My response to reading chapter 1 of Experience Design: Concepts and Case Studies by Peter Benz.
I enjoyed his conversation starter when he asks people what do they think experience is? And how confused they get each time. I guess explaining what experience is is one of the things that is so embodied in your conscience that you don’t even know how to explain it.
He made a good point that each experience is unique and it is filtered and interpreted through filters “such as the social (family, friends, etc.) and cultural history (religion, ethnicity, etc.)” and we, as experience designers must understand the context before starting to design any kind of experience. In other words: we have to know where the person is coming from and what is unique to him.
Out of the three definitions of experience the one most important to us as experience designers seem to be this:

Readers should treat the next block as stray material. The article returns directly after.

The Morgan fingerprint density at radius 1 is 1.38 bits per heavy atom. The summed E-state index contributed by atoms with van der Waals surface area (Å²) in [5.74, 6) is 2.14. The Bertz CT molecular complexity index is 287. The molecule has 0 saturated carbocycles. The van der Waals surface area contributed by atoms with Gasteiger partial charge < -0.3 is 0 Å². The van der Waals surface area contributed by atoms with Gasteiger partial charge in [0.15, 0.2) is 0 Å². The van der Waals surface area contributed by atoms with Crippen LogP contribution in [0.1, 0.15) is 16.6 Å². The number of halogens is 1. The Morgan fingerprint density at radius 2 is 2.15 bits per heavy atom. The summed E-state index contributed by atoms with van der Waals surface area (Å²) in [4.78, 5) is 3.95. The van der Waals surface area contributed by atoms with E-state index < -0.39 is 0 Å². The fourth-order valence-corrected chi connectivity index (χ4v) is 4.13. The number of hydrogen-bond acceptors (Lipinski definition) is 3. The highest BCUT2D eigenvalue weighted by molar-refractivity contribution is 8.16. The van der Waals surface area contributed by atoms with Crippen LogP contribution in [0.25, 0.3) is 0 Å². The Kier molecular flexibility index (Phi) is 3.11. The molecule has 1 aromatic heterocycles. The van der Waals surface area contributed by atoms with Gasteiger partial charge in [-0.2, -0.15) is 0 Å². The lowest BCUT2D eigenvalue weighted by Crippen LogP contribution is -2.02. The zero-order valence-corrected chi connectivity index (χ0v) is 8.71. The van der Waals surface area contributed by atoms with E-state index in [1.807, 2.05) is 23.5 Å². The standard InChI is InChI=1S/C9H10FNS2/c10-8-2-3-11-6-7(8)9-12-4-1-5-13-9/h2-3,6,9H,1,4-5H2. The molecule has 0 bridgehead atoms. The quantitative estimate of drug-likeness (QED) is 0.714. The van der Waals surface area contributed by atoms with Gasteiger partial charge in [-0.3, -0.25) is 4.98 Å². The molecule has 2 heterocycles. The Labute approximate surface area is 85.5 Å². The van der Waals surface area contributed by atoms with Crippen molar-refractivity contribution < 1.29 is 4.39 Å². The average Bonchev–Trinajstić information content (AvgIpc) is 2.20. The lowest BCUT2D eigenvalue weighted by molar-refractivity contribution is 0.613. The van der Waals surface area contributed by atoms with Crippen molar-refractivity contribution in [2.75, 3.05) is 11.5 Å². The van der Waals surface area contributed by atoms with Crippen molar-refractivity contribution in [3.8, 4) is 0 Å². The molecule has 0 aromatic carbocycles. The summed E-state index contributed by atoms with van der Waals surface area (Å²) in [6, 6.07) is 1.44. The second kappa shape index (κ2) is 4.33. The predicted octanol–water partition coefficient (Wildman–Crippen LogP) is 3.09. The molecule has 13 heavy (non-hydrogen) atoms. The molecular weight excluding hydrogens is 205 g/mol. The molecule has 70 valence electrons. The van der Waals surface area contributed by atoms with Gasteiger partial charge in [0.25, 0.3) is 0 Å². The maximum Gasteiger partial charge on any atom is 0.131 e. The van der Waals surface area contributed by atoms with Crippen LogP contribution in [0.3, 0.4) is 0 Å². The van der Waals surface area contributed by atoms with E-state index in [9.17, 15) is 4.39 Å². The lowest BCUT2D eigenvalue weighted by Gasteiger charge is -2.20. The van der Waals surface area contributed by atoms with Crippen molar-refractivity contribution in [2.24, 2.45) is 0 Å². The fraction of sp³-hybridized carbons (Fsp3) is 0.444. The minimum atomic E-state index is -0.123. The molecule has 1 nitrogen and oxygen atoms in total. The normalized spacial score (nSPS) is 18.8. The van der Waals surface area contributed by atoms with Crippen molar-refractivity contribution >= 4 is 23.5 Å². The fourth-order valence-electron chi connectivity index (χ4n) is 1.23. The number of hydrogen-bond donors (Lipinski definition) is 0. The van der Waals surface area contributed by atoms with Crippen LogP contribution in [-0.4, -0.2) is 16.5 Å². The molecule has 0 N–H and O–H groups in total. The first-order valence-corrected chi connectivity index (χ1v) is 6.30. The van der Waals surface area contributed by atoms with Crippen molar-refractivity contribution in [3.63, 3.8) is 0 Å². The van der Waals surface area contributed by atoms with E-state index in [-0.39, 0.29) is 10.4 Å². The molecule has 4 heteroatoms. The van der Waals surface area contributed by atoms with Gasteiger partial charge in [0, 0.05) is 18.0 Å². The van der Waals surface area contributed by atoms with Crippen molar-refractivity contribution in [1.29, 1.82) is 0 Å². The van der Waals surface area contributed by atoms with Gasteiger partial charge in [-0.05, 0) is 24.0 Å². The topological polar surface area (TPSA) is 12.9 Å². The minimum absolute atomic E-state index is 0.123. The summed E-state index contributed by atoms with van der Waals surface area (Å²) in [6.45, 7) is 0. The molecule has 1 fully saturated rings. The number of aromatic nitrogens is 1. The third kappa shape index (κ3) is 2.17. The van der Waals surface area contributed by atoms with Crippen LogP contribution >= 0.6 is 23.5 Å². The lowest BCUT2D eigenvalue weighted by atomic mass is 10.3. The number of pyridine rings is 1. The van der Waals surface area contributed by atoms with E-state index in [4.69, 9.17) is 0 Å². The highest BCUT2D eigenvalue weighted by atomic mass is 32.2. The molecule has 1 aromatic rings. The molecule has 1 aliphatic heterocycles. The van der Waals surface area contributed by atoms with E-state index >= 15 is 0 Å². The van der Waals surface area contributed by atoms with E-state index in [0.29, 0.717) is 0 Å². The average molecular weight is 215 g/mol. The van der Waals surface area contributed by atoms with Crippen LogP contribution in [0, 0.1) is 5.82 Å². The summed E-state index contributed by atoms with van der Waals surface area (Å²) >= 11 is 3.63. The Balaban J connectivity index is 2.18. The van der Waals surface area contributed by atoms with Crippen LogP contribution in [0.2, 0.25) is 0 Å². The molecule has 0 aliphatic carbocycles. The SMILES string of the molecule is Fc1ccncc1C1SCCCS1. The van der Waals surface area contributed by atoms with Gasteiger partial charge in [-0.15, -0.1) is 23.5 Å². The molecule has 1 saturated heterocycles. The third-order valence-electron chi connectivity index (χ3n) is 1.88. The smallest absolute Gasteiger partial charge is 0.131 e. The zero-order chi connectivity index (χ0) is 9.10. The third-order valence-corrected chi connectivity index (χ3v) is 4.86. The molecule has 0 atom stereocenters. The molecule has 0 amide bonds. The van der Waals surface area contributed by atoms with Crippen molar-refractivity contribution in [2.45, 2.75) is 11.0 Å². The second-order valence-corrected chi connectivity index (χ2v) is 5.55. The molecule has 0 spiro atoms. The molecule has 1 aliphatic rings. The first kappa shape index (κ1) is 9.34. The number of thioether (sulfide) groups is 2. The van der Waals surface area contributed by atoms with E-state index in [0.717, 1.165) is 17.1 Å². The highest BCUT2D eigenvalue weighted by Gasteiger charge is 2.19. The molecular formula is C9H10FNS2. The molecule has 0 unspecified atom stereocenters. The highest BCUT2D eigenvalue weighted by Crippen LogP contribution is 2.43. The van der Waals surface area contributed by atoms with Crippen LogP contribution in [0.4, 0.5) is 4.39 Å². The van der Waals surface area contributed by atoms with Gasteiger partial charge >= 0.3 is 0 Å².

Erlebnis: referring to conscious experiences felt deeply, lived “through,” or personally felt; e.g. reading this text.
And then in a long run it leads to another one:
Erlebnisse: our cumulative set of separate experiences that have contributed to our life experience and our phenomenal view.
It’s also interesting that by designing experience we always design the individual one and it’s very challenging to define what the cumulative experience of the individual ones would be.
One of the key takeways however is this:
in order to deeply understand experience and the life-world in which it takes place, it cannot be simply observed, it must be experienced
We, as experience designers, must be willing to step into the shoes of the people that we are designing for in order to create an authentic experience every single time.